Portfolios

This resource introduces the idea of documenting your development and achievement and identifies the components that make an effective and professional portfolio.

What is documenting development & achievement?

Throughout your course of study, you will be developing a range of skills and qualities through your interactions with teachers, peers, subject content and assessment, community participation and professional experience. Documenting your development and achievement during this time in a portfolio format is a smart and rewarding activity because it allows you to compile evidence of your learning, reflect on the attainment of specific attributes, and showcase your talent to potential employers.

Why do I need to do this?

Developing a portfolio of your achievement will allow you to:

  • highlight your capabilities in job interviews
  • demonstrates previous work or learning experiences
  • negotiate promotions and raises or apply for scholarships and grants
  • document the quality and quantity of your professional development
  • help you focus on your goals.

We recommend you start in your first year. If you are past your first year, start now! If you leave the process of documenting your skills and achievements until you are starting to apply for jobs, it is likely that relevant achievements will have been forgotten and evidence may be lost or difficult to retrieve.

Developing a portfolio

A portfolio is essentially a personalised collection of materials that can complement your CV. You can develop a portfolio of your work in various ways, whether it is a digital collection or a hard-copy folder. Think about what format would be most appropriate for you to showcase your work. For example, a performance, design or journalism student may prefer to create a blog or website whereas an education student may prefer a physical copy of lesson plans, certificates and teaching awards presented and catalogued neatly in a folder. Think about your target audience and what is most appropriate.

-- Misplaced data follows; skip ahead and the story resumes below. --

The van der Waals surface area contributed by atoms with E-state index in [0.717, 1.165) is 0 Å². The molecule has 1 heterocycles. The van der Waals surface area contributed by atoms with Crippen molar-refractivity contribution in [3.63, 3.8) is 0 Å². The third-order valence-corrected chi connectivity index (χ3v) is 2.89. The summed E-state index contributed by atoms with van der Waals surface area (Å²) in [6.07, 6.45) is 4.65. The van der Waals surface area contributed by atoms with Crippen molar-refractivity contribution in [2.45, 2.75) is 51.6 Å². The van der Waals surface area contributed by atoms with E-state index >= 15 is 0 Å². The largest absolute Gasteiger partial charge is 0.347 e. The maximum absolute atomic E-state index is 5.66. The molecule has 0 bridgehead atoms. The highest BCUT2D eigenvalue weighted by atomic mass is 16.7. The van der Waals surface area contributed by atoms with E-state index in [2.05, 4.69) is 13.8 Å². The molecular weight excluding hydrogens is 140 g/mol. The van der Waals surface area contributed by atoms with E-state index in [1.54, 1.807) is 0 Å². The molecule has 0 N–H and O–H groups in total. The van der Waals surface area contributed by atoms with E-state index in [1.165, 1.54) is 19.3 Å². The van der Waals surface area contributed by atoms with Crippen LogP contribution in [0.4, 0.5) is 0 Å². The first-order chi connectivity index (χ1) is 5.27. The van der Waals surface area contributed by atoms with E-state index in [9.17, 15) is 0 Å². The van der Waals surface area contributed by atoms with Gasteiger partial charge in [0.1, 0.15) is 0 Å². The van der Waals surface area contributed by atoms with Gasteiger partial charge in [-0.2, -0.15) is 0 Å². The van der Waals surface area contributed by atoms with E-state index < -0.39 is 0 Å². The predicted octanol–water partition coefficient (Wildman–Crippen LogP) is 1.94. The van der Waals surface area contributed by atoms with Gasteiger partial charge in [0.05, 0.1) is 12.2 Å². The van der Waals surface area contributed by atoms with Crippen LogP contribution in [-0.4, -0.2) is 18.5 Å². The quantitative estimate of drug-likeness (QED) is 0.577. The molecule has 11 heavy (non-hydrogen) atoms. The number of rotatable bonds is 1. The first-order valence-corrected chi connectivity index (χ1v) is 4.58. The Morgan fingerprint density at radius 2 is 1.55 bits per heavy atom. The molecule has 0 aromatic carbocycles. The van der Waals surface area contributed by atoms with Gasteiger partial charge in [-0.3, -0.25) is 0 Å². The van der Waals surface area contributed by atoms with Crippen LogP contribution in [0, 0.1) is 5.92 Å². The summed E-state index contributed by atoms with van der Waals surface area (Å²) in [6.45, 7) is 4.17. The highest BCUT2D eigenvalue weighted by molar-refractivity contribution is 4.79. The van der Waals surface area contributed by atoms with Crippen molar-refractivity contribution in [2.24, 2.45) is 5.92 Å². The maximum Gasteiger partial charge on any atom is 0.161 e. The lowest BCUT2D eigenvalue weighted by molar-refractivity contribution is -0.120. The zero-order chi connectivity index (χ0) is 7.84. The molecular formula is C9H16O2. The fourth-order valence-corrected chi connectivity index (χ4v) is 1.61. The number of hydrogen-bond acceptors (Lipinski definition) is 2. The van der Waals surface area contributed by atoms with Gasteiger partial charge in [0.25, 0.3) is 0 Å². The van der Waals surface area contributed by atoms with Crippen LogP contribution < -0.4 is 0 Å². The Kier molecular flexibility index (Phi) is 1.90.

What to include in a portfolio

Your portfolio can include:

  • a resumé or CV (you can book an appointment at Careers Central for someone to look over your CV)
  • a profile or personal statement
  • descriptions of your activities and achievements that evidence your specific skills (for example, a description of the internship you completed last summer and your role as secretary on the Marketing and PR Society)
  • transcripts of your academic records
  • written references from employers or colleagues (for example, from your employer when you worked for four years at a bar)
  • evidence of professional affiliations
  • official letters or certificates (for example, a first aid certificate)
  • publications (for example, copies of your published journal papers)
  • a variety of work samples (for example, class projects, items produced).

Basically, you should include those activities you think helped to develop your skills, or achieve something of value to you. It's worth thinking back and making records of significant events in the past - for example:

  • Activities from high-school
    • Member of netball team and coached under 7s
      (Skills developed: teamwork and leadership skills)
  • Activities while at university
    • Member of a group project in first year biochemistry that designed...
      (Skills developed: teamwork, problem solving, written communication skills and critical thinking)
  • See if you can combine classroom learning with professional experience
  • Be sure to illustrate self-reflection and growth in your chosen pieces